Surrogate Hound gives Birth to First Ever Puppies Conceived in Test Tubes

Surrogate Hound gives Birth to First Ever Puppies Conceived in Test Tubes

A team of researchers in the United States created the world’s first litter of puppies through in vitro fertilization (IVF). The researchers believe this breakthrough could help to eradicate disease in dogs and in humans as well.

Dr. Alexander Travis, who runs the lab at the Baker Institute for Animal Health at Cornell University’s College of Veterinary Medicine in Ithaca, New York, said they gently handled a puppy and cleaned it with a towel. Crying of the puppy was an approval for their success.

Just after the birth, eyes of puppies were closed. They were adorable, cute with smooshed-in faces. Doctors examined them to see if they were normal and were breathing properly.

The puppies born are a mix of beagle, Labrador and cocker spaniel and are now healthy. The puppies were born on July 10, and are now 5-month-olds, Travis said. The lab kept track of the puppies by painting their nails with different color polish. Travis adopted two, still known by their nail polish names, Red and Green.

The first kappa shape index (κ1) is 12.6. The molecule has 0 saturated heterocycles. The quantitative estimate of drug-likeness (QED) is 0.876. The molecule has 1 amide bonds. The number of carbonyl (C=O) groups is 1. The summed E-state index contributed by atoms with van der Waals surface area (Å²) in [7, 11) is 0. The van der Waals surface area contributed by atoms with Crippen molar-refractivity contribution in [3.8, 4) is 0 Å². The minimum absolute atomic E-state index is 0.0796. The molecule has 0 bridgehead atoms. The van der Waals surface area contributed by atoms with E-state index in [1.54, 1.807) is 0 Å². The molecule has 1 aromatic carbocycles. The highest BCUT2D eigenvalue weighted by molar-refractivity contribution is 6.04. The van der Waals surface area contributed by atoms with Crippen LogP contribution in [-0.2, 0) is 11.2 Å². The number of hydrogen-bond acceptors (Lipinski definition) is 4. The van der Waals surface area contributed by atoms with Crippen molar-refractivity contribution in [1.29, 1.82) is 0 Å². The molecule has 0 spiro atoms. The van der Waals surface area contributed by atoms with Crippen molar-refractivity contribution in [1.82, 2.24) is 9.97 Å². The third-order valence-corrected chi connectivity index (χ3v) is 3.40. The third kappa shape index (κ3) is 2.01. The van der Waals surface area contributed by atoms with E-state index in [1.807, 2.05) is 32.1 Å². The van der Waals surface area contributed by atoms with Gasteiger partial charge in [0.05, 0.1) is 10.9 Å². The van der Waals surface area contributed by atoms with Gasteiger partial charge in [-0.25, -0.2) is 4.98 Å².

IVF is the process of fertilizing an egg with sperm outside the body. IVF is widely used to assist human reproduction these days. The first human birth from IVF took place in 1978. So far, the IVF efforts with dogs have been a failure. According to Dr. Pierre Comizzoli, a reproductive physiologist for the Smithsonian Conservation Biology Institute in Front Royal, Virginia, said, “The biology of the dog is really, really different than humans”.

The study lead author, Smithsonian Conservation Biology Institute doctoral fellow Jennifer Nagashima, said IVF technology in dogs could be very beneficial for a variety of things ranging from conserving endangered species to removing deleterious traits from breeds.